I Have Lived a Thousand Years: Growing Up in the Holocaust

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Simon & Schuster Books for Young Readers, 1997 - Juvenile Nonfiction - 224 pages
15 Reviews
The intimate and haunting memoir of a teenager who survived the Nazi death camps

Thirteen-year-old Elli Friedmann's life was changed forever when the Nazis invaded her homeland of Hungary. In excruciating and immediate detail, the author describes her descent into the hell of Auschwitz and recounts what it was like to be one of the few teenaged camp inmates. Through a series of tiny but miraculous twists of fate, Elli managed to come out of the camp alive, together with her mother and her brother. Although her story is heartbreaking, Elli's enduring hope, perseverance, strength, and love throughout her ordeal make it an inspiring one as well. Readers will be moved by the intensity of Elli's spirit and will rejoice in her ability to overcome the nightmare that was her daily reality.

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User Review  - Citizenjoyce - LibraryThing

This memoir is about being Jewish in Czechoslovakia in the 1940s as more and more freedoms and possessions are removed from the Jews until they are finally shipped to Auschwitz. There are so many ... Read full review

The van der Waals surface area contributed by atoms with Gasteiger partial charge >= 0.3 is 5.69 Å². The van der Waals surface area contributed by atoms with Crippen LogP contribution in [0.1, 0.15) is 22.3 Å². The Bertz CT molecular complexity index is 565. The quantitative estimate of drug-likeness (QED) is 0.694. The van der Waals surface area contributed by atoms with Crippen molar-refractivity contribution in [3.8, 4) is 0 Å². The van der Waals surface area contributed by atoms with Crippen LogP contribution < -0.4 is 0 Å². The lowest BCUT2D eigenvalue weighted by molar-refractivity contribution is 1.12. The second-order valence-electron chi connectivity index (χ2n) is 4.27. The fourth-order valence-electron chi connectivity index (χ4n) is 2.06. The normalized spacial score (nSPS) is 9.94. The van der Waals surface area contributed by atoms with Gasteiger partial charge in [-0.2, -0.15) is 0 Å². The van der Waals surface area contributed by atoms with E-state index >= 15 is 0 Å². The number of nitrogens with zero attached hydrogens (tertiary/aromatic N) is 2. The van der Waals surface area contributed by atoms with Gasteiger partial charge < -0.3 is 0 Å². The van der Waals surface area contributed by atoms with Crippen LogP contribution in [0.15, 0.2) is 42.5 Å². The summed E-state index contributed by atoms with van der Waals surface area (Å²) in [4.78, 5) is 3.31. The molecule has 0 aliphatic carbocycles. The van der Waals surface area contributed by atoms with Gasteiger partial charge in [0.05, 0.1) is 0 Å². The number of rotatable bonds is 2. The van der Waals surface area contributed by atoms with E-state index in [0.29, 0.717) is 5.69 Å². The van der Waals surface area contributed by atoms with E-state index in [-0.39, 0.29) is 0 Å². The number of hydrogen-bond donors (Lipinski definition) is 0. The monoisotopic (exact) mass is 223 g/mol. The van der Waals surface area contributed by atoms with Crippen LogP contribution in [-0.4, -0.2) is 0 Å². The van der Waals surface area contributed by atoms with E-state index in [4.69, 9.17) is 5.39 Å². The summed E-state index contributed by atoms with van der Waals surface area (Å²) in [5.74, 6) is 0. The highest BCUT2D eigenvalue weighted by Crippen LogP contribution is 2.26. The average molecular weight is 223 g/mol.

LibraryThing Review

User Review  - CassieWinters - LibraryThing

I wouldn't state that this was one of my favorite books that I have read recently about the Holocaust, but I would state it is the one that was able to draw out some emotions in myself. It reminded me ... Read full review


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A Miracle

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About the author (1997)

Livia Bitton-Jackson, born Elli L. Friedmann in Czechoslovakia, was thirteen when she, her mother, and her brother were taken to Auschwitz. They were liberated in 1945 and came to the United States on a refugee boat in 1951. She received a PhD in Hebrew culture and Jewish history from New York University. Dr. Bitton-Jackson has been a professor of history at City University of New York for thirty-seven years. Her previous books include "Elli: Coming of Age in the Holocaust", which received the Christopher Award, the Eleanor Roosevelt Humanitarian Award, and the Jewish Heritage Award. Dr. Bitton-Jackson lives in Israel with her husband, children, and grandchildren.

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